May 22, 2008

Importance of water

"Water is the only drink for a wise man." -- Henry David Thoreau

Especially when you're exercising!! Water fuels the cells of your muscles to break down and build up properly. To determine how much water you need to rehydrate, weigh yourself before you begin your workout. As soon as you've finished exercising, weigh yourself again. You'll notice you've lost a few pounds. Start drinking water and continue to weigh yourself until you're back at your original weight. This ensures you've got the minimum amount of water for your body to recuperate. Continue to drink your 64+ ounces throughout the day.

Although it's nice to see that you've already lost a few pounds after your hard work, in reality you're starving your muscles of what is going to help them. In the long run it's more important to rehydrate than feel like you've instantly lost a couple pounds.

May 21, 2008

Calories are not the enemy

Most people think when trying to lose weight one must cut calories. This is true, but only to a certain point.

Drastic cutting of calories will encourage your body to lose lean body mass (LBM) -- which include your muscles, bones -- anything but fat. This is not good!!! You need your LBM to stay intact so your body works properly. Calories are the fuel that allow your body to function. Calories give your body the protein, carbohydrates and fats it needs to energize your muscles.

Remember that muscle directly effects your metabolism. If you increase your muscle (the strength/size) you increase your metabolism. The opposite is true as well; you decrease your muscle, you decrease your metabolism. (Again - this is not good!!!)

My suggestion mirrors some other personal trainers' suggestions; when you exercise (especially weight train), you need to eat more afterwards. You need to provide fuel to your muscles so they can repair themselves and build strength more efficiently.

One idea is to find out how many calories you need per day to achieve your desired weight (or maintain your current weight) and then add back either a portion of or all of the calories you've burned during that exercise session.

So for example, if you burn 300 calories on the treadmill during your workout, you should add at least 100-200 calories back into your diet (if not all 300). How does this help you lose weight? I swear I'm not crazy. By adding in those calories you are giving your body the energy it needs to continue to repair your muscles stronger, and those muscles continue to burn fat. Again, this is especially true after you've lifted weights. Your muscles crave those nutrients to help build themselves back up again. I'd suggest a protein snack or shake within 30 minutes of finishing your weight training.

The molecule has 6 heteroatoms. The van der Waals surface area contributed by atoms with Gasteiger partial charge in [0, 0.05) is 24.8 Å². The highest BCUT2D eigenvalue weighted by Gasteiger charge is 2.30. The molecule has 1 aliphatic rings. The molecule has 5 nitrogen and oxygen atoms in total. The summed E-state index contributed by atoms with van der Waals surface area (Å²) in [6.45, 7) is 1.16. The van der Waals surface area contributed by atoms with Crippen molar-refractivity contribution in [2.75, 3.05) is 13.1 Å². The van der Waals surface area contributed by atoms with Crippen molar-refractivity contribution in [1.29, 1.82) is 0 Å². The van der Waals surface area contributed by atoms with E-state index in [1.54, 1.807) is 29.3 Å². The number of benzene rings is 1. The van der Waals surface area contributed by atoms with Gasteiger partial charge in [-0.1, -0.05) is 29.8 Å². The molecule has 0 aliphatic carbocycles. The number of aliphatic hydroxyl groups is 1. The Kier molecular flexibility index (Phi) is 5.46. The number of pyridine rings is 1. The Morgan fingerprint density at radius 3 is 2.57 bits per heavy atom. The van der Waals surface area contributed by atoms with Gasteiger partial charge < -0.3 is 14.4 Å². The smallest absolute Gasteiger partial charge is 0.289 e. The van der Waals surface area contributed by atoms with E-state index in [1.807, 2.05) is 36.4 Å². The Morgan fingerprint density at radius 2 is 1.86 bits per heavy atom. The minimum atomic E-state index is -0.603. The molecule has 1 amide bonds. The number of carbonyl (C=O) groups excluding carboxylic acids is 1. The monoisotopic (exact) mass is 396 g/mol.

You can take my word for it and try this, or you can ignore me. I get tons of weird looks when I tell people my opinion/thoughts about this. But I've seen people follow my advice and drop weight, and I've seen people ignore my advice (which really is fine; it doesn't hurt my feelings) and their body holds on to those last 15 pounds despite their constant efforts at the gym.

Keep in mind how tired you are after a workout. Would you want to workout again, right away, without any rest? That's how your muscles feel afterwards. Not only did you tear their little fibers apart when you lifted weights, but now they have to find the energy to repair themselves to be stronger than they were before. Give them an extra push by feeding them more calories, and they'll work more efficiently for you (increasing your metabolism).

May 14, 2008

Recipe time

The food you consume has SO MUCH to do with your overall health (or weight loss).

This recipe is from Weight Watchers:

Stir-Fried Chicken with Broccoli, Red Peppers and Cashews


  • 2 tsp vegetable oil, divided
  • 1 tsp sesame oil, divided
  • 1 1/2 Tbsp ginger root, finely chopped
  • 3 small garlic clove(s), finely chopped
  • 1 pound uncooked boneless, skinless chicken breast, cut into 1/2-inch pieces
  • 1 large sweet red pepper(s), cut into 1-inch pieces
  • 2 cup broccoli, florets
  • 2 Tbsp low-sodium soy sauce
  • 20 items cashews, roasted, unsalted, roughly chopped


  • Heat a large nonstick skillet over high heat. Add 1 teaspoon of vegetable oil, 1/2 teaspoon of sesame oil, ginger and garlic; cook 15 seconds. Add chicken and stir-fry until starting to brown, about 3 to 4 minutes; remove to a plate.

  • Add remaining teaspoon of vegetable oil, pepper and broccoli to same skillet; stir-fry for 3 minutes. Add chicken back to skillet, pour in soy sauce and cook, stirring, until chicken is cooked through, about 2 minutes more; toss with remaining 1/2 teaspoon of sesame oil. Sprinkle on cashews and serve. Yields about 1 3/4 cup per serving.


  • We chopped the nuts so we could cut back on the total amount used but still sprinkle a lot on the dish.

May 13, 2008

If you're not seeing results...


I'll say it again. If you want to see different results, take different actions. This applies to anything in life -- results from your workout, results from your job, results as a parent, results as a student, etc.

If you've tried everything you can think of to change your results and there's only little to no change, it's time to consult a family member, a friend, a professional; someone else to give you a different perspective or idea.

May 9, 2008

Calorie Counter

There's a website that'll help with your calorie counting called The Daily Plate. It'll count your calories FOR FREE!! I'll also put this link in the "Sites for You" section the right hand side of this blog for future reference.

Happy counting!